Government, Scientists Differ on BP Oil Spill’s Lasting Effects

Government, Scientists Differ on BP Oil Spill’s Lasting Effects

Rep. Ed Markey (D-Massachusetts), chairman of the House Energy and Environment Subcommittee, grilled government scientists Thursday at a rare recess hearing during which he questioned the validity of a report released earlier this month by the National Oceanic and Atmospheric Administration claiming that that most of the BP oil spilled into the Gulf has been removed and no longer poses a threat.

“People want to believe that everything is okay and I think this report and the way it is being discussed is giving many people a false sense of confidence regarding the state of the Gulf,” said Markey, who was the only lawmaker to attend the hearing.

Later the same day, a team from the Woods Hole Oceanographic Institution reported evidence of a deep underwater oil plume from the spill, which could present a long-term threat to marine life.

NOAA senior scientist Bill Lehr acknowledged during the hearing that his agency has just begun preparing to have the report peer reviewed and that it would take two months to release the documents to independent scientists.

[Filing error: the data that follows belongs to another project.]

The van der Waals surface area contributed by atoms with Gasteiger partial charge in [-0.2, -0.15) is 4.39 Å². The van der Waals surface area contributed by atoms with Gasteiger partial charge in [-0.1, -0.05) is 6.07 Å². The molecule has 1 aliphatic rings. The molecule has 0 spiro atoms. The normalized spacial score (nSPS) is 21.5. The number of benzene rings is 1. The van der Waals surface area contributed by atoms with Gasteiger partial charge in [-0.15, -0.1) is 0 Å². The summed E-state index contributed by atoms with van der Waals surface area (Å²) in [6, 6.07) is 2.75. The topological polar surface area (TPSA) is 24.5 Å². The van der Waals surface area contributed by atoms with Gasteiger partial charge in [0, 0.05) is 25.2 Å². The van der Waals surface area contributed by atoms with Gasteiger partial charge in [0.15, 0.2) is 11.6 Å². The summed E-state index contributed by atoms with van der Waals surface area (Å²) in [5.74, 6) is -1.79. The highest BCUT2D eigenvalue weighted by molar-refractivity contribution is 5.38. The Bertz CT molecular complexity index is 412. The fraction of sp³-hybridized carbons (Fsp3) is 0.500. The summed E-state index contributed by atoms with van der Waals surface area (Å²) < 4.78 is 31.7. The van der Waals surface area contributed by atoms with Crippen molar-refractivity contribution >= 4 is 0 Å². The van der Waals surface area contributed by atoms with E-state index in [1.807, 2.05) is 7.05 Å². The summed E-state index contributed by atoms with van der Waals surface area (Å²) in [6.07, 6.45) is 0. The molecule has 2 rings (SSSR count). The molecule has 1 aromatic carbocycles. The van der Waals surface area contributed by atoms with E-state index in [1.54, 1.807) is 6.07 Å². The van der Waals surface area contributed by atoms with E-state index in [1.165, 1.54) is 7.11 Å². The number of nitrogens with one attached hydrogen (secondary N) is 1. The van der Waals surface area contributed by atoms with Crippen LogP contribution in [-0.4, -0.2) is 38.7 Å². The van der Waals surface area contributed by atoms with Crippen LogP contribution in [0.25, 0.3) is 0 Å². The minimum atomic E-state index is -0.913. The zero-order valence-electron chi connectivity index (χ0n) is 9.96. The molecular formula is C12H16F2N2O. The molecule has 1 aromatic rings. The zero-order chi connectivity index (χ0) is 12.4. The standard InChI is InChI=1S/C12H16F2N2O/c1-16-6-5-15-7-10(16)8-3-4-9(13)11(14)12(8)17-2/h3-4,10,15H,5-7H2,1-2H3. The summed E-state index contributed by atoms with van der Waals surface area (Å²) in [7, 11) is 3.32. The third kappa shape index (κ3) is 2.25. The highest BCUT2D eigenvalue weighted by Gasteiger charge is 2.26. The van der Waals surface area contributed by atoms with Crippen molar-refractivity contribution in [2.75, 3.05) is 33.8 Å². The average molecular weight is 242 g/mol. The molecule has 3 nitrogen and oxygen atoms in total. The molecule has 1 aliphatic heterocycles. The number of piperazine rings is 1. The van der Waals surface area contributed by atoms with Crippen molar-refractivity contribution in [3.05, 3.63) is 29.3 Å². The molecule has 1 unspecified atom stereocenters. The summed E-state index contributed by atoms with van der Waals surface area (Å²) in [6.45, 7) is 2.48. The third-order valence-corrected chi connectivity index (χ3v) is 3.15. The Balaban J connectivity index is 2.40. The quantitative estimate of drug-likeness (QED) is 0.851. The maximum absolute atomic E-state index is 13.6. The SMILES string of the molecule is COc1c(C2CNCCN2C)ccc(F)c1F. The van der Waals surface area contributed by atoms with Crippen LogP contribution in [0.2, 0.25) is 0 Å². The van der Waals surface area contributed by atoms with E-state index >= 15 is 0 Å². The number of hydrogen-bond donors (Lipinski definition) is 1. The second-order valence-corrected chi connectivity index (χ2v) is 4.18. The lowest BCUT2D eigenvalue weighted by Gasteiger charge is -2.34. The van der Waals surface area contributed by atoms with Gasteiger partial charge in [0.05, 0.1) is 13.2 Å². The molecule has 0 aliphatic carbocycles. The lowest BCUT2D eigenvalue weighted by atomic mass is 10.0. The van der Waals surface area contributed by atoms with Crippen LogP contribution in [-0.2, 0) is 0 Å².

“That’s not timely enough,” Markey said. “The real issue here is that the public has a right to know right now what is going on in the Gulf of Mexico, and your report should be analyzed by others right now.” He also said that the consequences could be great if NOAA’s findings turn out to be wrong.

Susan Suatoni, a senior scientist at the Natural Resources Defense Council, also challenged the government’s findings and said that many unanswered questions remain. They include what proportion of oil was redirected to the open water, what organisms and ecosystems have been exposed to chemically dispersed oil and why NOAA has released data on fewer 100 out of thousands of samples. Suatoni asserted much greater transparency is required.

“There is still a huge amount of oil in the ecosystem. Even accepting the government’s characterization that 75% is gone, then there would be as much as 50 million gallons in the system, almost five times the size of the Exxon Valdez spill,” Suatoni said. If dispersed oil is added to the equation, the amount potentially increases to 100 million gallons. “It does a disservice to the Gulf region and to the public at large to minimize the problem that this amount of oil can cause,” she said.